What Your Signs Really Say

If they are faded or damaged, fix them.

Fairly often I find faded signs, posters and other written instructions during campus safety, security, climate and emergency preparedness assessments. These can range from faded lettering on signs, to faded parking on curbs and pavement to indicate fire lanes and many safety related instructions in between.  

Faded signage can result in safety incidents and can become problematic during school safety litigation. An astute expert witness specializing in campus safety will typically note such situations when they are relevant to a civil case. Faded signage can also become an issue in criminal cases. For example signage stipulating that vehicles entering campus property are subject to search by campus officials and law enforcement officers needs to be legible if a search is conducted based on this type of signage.

Perhaps most importantly, faded safety instructions increase the chances that a safety incident will occur in the first place. On a more basic level, even when no safety incident occurs as a result of faded signage, faded safety signage conveys a message of apathy, lack of concern for the safety of students, staff and visitors and perhaps a lackluster campus image in general. If you cannot read what a sign relating to safety says, it may cause your organization problems of some sort.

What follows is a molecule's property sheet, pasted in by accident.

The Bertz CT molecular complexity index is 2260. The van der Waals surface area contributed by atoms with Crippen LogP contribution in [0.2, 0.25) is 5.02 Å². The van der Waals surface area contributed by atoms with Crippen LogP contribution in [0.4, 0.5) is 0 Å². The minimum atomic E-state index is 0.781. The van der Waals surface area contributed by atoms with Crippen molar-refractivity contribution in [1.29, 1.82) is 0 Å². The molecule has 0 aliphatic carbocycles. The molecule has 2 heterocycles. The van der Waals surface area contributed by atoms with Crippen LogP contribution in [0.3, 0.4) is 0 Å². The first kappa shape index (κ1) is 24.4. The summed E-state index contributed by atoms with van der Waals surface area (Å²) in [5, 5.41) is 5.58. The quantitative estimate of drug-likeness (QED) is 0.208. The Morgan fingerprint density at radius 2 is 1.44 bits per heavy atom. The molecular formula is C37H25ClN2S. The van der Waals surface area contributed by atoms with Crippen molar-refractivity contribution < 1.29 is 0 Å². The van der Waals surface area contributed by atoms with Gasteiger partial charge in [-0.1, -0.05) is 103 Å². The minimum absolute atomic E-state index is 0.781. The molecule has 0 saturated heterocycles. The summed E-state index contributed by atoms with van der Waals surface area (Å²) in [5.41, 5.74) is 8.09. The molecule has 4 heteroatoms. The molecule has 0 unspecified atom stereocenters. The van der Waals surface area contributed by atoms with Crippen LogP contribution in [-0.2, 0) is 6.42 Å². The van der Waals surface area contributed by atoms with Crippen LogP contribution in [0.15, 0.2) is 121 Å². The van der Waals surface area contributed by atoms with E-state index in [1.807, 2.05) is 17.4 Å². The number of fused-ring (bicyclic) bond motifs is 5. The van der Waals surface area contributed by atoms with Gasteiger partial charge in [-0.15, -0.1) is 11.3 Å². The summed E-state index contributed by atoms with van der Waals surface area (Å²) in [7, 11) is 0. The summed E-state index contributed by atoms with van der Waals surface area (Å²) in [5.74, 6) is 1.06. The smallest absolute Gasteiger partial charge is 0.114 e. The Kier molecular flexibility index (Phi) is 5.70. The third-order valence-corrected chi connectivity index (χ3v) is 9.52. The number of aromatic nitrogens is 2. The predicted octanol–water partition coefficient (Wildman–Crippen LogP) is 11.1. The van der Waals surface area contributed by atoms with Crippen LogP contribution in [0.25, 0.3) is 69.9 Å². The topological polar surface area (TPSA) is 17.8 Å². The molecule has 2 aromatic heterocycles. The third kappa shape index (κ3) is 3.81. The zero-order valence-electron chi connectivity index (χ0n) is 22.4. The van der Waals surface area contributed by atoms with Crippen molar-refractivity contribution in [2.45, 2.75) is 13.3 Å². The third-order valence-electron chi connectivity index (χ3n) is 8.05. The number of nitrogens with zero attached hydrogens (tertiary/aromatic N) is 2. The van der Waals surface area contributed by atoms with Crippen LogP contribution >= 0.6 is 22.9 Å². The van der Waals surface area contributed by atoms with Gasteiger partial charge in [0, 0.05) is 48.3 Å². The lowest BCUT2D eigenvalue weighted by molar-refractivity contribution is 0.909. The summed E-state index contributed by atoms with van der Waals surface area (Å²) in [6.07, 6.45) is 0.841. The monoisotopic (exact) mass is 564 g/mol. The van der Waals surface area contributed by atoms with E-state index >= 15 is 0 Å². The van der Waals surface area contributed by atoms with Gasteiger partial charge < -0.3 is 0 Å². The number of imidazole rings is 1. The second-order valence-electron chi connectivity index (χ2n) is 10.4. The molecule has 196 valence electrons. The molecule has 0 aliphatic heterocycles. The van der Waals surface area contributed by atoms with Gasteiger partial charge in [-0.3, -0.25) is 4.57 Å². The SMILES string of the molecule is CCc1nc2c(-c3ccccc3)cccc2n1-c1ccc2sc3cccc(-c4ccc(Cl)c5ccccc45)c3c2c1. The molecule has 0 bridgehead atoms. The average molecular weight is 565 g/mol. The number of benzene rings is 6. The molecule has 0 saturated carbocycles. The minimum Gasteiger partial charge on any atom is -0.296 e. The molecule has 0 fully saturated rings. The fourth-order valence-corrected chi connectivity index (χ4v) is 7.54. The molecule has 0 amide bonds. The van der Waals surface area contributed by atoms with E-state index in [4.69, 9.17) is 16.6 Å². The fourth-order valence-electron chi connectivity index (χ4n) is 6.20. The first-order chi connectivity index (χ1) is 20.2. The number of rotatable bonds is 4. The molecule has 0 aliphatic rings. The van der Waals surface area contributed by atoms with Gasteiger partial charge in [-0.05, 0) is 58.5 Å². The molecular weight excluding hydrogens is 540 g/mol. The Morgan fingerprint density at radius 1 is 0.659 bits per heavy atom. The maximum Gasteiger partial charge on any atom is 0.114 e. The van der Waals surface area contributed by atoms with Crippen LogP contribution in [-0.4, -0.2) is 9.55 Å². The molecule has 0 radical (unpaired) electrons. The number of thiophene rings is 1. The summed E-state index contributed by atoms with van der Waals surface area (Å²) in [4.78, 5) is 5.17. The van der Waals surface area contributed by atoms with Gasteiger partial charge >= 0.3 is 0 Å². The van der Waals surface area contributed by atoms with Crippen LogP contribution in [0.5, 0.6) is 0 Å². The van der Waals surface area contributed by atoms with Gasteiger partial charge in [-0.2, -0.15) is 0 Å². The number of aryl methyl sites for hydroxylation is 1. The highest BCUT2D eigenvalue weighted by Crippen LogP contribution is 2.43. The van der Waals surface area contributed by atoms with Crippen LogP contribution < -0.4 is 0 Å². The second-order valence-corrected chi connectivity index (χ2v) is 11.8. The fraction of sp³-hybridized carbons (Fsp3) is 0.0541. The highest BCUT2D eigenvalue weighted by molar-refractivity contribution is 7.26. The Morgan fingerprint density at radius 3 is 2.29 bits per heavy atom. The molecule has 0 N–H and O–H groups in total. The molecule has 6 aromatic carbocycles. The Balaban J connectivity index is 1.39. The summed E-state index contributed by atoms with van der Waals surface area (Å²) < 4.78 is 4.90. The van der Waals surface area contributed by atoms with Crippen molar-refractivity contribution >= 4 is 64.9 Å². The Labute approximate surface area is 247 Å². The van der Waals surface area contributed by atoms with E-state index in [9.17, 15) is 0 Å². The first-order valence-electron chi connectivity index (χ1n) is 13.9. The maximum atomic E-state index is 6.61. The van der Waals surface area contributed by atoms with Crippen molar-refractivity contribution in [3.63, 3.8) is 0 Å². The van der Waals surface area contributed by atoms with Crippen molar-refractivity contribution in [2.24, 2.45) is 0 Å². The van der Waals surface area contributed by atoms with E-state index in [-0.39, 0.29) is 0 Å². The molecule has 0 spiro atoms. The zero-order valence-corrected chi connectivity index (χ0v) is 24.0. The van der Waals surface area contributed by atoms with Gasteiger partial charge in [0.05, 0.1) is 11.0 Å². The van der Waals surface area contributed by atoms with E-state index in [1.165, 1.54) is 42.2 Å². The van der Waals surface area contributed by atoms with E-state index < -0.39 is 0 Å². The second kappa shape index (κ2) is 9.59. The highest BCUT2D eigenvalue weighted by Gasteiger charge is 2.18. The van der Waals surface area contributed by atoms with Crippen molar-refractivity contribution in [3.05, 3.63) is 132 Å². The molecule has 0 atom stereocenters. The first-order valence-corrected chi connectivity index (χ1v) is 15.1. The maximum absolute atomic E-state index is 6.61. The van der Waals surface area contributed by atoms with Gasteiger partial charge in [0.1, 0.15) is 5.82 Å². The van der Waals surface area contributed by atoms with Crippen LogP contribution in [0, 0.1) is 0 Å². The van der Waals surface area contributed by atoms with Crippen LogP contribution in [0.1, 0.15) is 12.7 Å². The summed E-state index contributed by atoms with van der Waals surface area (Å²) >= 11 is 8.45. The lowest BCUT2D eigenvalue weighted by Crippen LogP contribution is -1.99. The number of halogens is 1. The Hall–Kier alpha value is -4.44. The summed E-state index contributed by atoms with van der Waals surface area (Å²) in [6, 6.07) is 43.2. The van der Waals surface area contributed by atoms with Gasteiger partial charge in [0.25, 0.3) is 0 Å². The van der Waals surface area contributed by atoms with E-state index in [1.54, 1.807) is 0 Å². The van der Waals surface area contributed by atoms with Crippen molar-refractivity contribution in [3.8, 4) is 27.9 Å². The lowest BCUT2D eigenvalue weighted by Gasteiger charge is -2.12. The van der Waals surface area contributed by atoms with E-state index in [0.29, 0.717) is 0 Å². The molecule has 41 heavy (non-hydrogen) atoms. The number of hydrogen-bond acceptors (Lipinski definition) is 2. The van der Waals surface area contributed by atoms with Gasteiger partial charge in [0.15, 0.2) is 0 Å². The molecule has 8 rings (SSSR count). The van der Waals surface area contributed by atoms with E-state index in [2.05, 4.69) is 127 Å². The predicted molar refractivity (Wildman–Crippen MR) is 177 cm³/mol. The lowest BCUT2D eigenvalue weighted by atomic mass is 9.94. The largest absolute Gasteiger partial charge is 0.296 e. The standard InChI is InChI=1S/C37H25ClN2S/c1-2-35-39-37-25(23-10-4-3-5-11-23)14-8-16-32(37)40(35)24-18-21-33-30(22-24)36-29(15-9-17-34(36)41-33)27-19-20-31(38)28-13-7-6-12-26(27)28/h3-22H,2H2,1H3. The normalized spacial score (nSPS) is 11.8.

Taking the time to identify and correct faded safety signage can avert tragic situations.

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Photo courtesy Safe Havens International

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About the Author


Michael Dorn serves as the Executive Director of Safe Havens International, a global non profit campus safety center. During his 30 year campus safety career, Michael has served as a university police officer, corporal, sergeant and lieutenant. He served as a school system police chief for ten years before being appointed the lead expert for the nation's largest state government K-20 school safety center. The author of 25 books on school safety, his work has taken him to Central America, Mexico, Canada, Europe, Asia, South Africa and the Middle East. Michael welcomes comments, questions or requests for clarification at [email protected]. Note: The views expressed by guest bloggers and contributors are those of the authors and do not necessarily represent the views of, and should not be attributed to, Campus Safety magazine.

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